Friday, July 20, 2012 - 5:30 pm
AP Potluck at 355 Naughright Road, Long Valley

Topic: Attachment Parenting, Co-Parenting, and Extended Family

Attachment Parenting can be challenging in a world that still doesn't necessarily support the idea of granting children some autonomy even when they are very small and respecting them as individuals with their own ideas, wants, needs, and personalities. This can present a challenge when co-parents aren't always on the same page. And now that it's summer - which means summer vacations, often spent with extended family - the challenges can be greater when grandparents and other relatives challenge our parenting practices. At our next meeting, we will discuss strategies for dealing with these delicate issues while maintaining strong relationships among all members of our families.

Recommended Reading: On Being a Parenting Original by Kelly Coyle DiNorcia, Mothering Magazine, March/April 2008



Topic: What is Attachment Parenting? (And What Isn't?)
Date: Friday, June 15, 2012

In the wake of the infamous Time magazine cover asking women, "Are You Mom Enough?", a discussion has erupted over Attachment Parenting. Is it an extreme form of martyrdom, or is it a common sense way of raising children? At this meeting, we discussed the principles of Attachment Parenting, and talked about what it means to be AP. (Hint: it isn't about self-denial and total subjugation of the self to the betterment of the children!) We also talked about the idea put forth by Elisabeth Badinter in her new book that Attachment Parenting in general, and breastfeeding in particular, are destroying feminism by tying women to the home after they have fought so hard to gain equal footing in the workplace. For a thorough and thoughtful discussion of this idea - Why Women Still Can't Have It All - take a look at this article by Anne-Marie Slaughter in The Atlantic.


The No-Cry Sleep Solution

by Elizabeth Pantley

There are two schools of thought for encouraging babies to sleep through the night: the hotly debated Ferber technique of letting the baby "cry it out," or the grin-and-bear-it solution of getting up from dusk to dawn as often as necessary. If you don't believe in letting your baby cry it out, but desperately want to sleep, there is now a third option, presented in Elizabeth Pantley's sanity-saving book The No-Cry Sleep Solution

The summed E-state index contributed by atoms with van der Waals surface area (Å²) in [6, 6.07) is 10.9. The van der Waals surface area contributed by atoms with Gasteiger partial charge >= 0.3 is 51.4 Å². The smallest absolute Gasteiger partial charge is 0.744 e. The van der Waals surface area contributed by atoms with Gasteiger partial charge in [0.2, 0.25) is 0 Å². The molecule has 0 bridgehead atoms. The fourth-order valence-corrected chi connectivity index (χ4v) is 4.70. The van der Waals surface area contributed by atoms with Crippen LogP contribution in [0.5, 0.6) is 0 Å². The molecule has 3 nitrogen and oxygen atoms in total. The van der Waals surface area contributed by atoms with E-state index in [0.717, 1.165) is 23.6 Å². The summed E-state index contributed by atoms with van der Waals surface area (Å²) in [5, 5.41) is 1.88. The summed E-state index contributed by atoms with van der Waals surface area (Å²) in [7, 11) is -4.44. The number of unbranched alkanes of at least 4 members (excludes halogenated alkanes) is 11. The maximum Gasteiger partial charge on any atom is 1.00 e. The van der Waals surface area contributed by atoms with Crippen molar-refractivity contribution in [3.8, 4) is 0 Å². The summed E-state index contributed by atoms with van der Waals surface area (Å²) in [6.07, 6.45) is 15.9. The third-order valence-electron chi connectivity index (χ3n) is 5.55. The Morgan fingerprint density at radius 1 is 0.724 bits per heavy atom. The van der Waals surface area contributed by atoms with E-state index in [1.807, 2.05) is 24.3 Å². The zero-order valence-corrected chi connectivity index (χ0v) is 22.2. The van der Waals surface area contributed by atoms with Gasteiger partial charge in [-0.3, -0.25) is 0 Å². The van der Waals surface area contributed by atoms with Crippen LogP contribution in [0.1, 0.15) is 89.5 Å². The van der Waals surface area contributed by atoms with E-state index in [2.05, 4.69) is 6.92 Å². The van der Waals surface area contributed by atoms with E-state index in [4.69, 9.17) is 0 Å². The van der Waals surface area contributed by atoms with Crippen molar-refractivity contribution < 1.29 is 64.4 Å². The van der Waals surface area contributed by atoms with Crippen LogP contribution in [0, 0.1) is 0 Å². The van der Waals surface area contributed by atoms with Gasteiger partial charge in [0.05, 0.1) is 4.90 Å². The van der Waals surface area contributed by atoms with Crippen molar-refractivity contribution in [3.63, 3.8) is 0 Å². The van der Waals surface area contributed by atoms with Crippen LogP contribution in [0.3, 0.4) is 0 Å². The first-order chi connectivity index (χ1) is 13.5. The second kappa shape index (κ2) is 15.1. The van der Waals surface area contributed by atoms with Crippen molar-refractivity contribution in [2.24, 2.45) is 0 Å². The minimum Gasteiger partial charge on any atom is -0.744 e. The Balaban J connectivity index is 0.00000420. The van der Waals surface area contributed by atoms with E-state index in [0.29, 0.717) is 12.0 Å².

Pantley's successful solution has been tested and proven effective by scores of mothers and their babies from across the United States, Canada, and Europe. Based on her research, Pantley's guide provides you with effective strategies to overcoming naptime and nighttime problems. The No-Cry Sleep Solution offers clearly explained, step-by-step ideas that steer your little ones toward a good night's sleep--all with no crying.


Attachment Parenting International (API) is a 501(c)(3) non-profit member organization founded in 1994 to network with parents, professionals and like-minded organizations around the world. API boasts an impressive group of board and advisory board members, including Dr. William Sears and Martha Sears, R.N., author and co-sleeping specialist Dr. James McKenna, Lu Hannessian of LetTheBabyDrive.com, author Alice Miller and Jan Hunt of the Natural Child Project, among others. API’s mission is to educate and support all parents in raising secure, joyful and empathic children in order to strengthen families and create a more compassionate world. In addition to providing assistance in forming Attachment Parenting support groups, API functions as a clearinghouse providing educational materials, research information, consultative, referral and speaker services to promote Attachment Parenting concepts.

Attachment Parenting International promotes parenting methods that create strong, healthy emotional bonds between children and their parents. Through education, support, advocacy and research, Attachment Parenting International seeks to strengthen families. More information about Attachment Parenting International can be found at www.attachmentparenting.org.